GREENFIELD — Johnson County Prosecutor Brad Cooper has been charged and pleaded guilty in a battery and confinement case.
Cooper has been formally charged Monday with criminal confinement resulting in bodily injury, domestic battery, identity deception and official misconduct.
According to a news release from Indiana State Police, Cooper appeared in Hancock Superior Court II on Monday and pleaded guilty.
Zach Osowski, a spokesman for the Indiana Prosecuting Attorneys Council, said under state law once an elected official either is convicted of or pleads guilty to a felony, they are removed from office. Under state law, the chief deputy prosecuting attorney becomes the acting prosecutor until a party caucus appoints a successor, Osowski said.
According to the terms of the plea bargain, Cooper will avoid any time behind bars, serving 540 days on supervised probation. Formal sentencing is set for July 12 at 2 p.m. in Hancock Superior Court 2.
In early March, the Johnson County Sheriff’s Department was called to a house in Trafalgar shortly before midnight. When they arrived, they found a woman whose right eye was “swollen and bruised,” according to a police report. The woman had fled to a neighbor’s house to make a 911 call.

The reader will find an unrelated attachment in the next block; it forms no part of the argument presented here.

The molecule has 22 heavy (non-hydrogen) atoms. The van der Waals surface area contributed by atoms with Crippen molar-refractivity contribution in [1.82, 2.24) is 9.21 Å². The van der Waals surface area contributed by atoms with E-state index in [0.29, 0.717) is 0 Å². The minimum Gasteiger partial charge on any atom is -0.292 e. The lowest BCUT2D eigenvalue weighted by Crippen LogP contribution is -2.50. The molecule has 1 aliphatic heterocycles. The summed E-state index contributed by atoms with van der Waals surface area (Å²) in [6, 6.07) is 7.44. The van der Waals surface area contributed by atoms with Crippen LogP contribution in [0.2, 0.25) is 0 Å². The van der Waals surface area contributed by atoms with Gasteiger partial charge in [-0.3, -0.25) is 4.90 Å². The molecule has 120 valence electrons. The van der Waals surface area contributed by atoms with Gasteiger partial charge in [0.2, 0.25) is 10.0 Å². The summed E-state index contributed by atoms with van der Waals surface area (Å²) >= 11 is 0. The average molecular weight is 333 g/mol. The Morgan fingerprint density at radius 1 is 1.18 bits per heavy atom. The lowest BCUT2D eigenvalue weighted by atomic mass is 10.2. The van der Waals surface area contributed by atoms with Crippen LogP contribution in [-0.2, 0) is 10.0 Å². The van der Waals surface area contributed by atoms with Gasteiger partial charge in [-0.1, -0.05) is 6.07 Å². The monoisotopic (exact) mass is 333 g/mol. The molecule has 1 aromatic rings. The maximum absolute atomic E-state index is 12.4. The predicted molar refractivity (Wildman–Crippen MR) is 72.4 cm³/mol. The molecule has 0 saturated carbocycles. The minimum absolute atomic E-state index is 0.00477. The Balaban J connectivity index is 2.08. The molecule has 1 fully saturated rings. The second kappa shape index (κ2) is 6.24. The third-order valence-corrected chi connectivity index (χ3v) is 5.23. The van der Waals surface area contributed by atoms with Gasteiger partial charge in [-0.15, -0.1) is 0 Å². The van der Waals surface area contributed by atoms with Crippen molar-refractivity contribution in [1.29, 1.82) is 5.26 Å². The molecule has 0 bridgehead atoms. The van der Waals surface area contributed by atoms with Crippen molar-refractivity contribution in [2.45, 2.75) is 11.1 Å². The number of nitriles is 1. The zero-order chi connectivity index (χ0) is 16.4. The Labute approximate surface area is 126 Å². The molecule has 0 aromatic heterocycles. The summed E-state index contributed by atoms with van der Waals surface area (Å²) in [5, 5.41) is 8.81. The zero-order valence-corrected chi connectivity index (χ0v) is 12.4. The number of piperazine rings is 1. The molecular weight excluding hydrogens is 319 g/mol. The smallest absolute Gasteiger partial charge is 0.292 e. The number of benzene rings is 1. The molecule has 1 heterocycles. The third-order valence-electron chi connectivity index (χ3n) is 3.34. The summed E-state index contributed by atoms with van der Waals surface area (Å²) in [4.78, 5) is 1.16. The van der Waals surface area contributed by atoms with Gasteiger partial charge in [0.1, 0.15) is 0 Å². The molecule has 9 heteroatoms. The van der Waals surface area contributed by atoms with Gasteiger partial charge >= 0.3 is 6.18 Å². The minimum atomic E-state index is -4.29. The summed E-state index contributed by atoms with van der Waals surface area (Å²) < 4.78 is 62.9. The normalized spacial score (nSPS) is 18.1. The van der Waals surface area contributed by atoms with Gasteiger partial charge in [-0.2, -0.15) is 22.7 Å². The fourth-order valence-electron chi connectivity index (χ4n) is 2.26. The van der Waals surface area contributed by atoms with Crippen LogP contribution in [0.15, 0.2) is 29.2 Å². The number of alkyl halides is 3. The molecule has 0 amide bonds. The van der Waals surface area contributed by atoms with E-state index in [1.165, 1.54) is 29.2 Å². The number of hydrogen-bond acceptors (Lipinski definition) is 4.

When the sheriff’s department learned the incident involved a public official, Indiana State Police took over the investigation to make sure the case was handled appropriately.
It is RTV6 policy to not release information on investigations until formal charges have been filed. It is also RTV6 policy never to disclose the name of an assault victim.
The victim issued a statement through the special prosecutor's office.
"Today, justice was served. Bradley made mistakes," the victim wrote. "He admitted to those mistakes in court and is now willing to accept responsibility. I forgive him. After all, he is human just like you and me. I have faith that God is working behind the scenes to turn this nightmare into something good. My prayer is that he will come out on the other side a better human being because of all of this."
Special Prosecutor Doug Brown also issued a statement.
"When things get tough, you toughen up, and that is exactly what the victim did in this investigation," Brown wrote. "Her grace and resolve had been inspiring. The plea agreement accomplishes her desire for privacy, healing and moving forward. The proposed plea also accomplishes the State's interest in justice. The Indiana State Police is to be commended for their diligence in conducting this investigation."
In 1994, Cooper joined the Johnson County Prosecutor’s Office and rose through the ranks from a deputy prosecutor to chief deputy prosecutor. In 2009, he was elected as county prosecutor.
His online biography touts his record of getting convictions in 4,000 felony cases in a 20-year period.
RTV6 has reached out to Cooper’s attorney for a comment.